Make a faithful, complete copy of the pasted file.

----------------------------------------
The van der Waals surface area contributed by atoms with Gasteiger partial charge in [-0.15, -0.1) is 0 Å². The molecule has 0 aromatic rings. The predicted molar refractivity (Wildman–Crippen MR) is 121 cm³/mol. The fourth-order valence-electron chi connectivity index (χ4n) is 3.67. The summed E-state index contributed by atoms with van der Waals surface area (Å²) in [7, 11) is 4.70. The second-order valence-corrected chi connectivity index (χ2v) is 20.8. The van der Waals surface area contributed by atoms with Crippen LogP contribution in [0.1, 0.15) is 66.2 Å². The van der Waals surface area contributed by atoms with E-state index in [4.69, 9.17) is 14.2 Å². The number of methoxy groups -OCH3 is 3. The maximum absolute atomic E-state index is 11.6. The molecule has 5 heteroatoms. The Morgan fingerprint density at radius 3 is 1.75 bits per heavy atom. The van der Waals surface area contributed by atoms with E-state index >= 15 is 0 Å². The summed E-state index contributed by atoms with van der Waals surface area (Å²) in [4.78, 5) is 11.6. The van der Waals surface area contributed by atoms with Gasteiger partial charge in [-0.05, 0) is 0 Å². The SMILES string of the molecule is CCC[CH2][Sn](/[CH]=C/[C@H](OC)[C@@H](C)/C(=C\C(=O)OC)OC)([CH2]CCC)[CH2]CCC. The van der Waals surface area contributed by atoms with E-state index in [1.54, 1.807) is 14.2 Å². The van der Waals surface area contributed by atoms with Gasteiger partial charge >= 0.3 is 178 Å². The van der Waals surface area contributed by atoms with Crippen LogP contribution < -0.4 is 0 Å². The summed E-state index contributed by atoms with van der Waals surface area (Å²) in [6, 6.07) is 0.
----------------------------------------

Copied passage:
The van der Waals surface area contributed by atoms with Gasteiger partial charge in [-0.15, -0.1) is 0 Å². The molecule has 0 aromatic rings. The predicted molar refractivity (Wildman–Crippen MR) is 121 cm³/mol. The fourth-order valence-electron chi connectivity index (χ4n) is 3.67. The summed E-state index contributed by atoms with van der Waals surface area (Å²) in [7, 11) is 4.70. The second-order valence-corrected chi connectivity index (χ2v) is 20.8. The van der Waals surface area contributed by atoms with Crippen LogP contribution in [0.1, 0.15) is 66.2 Å². The van der Waals surface area contributed by atoms with E-state index in [4.69, 9.17) is 14.2 Å². The number of methoxy groups -OCH3 is 3. The maximum absolute atomic E-state index is 11.6. The molecule has 5 heteroatoms. The Morgan fingerprint density at radius 3 is 1.75 bits per heavy atom. The van der Waals surface area contributed by atoms with E-state index >= 15 is 0 Å². The summed E-state index contributed by atoms with van der Waals surface area (Å²) in [4.78, 5) is 11.6. The van der Waals surface area contributed by atoms with Gasteiger partial charge in [-0.05, 0) is 0 Å². The SMILES string of the molecule is CCC[CH2][Sn](/[CH]=C/[C@H](OC)[C@@H](C)/C(=C\C(=O)OC)OC)([CH2]CCC)[CH2]CCC. The van der Waals surface area contributed by atoms with E-state index in [1.54, 1.807) is 14.2 Å². The van der Waals surface area contributed by atoms with Gasteiger partial charge >= 0.3 is 178 Å². The van der Waals surface area contributed by atoms with Crippen LogP contribution < -0.4 is 0 Å². The summed E-state index contributed by atoms with van der Waals surface area (Å²) in [6, 6.07) is 0.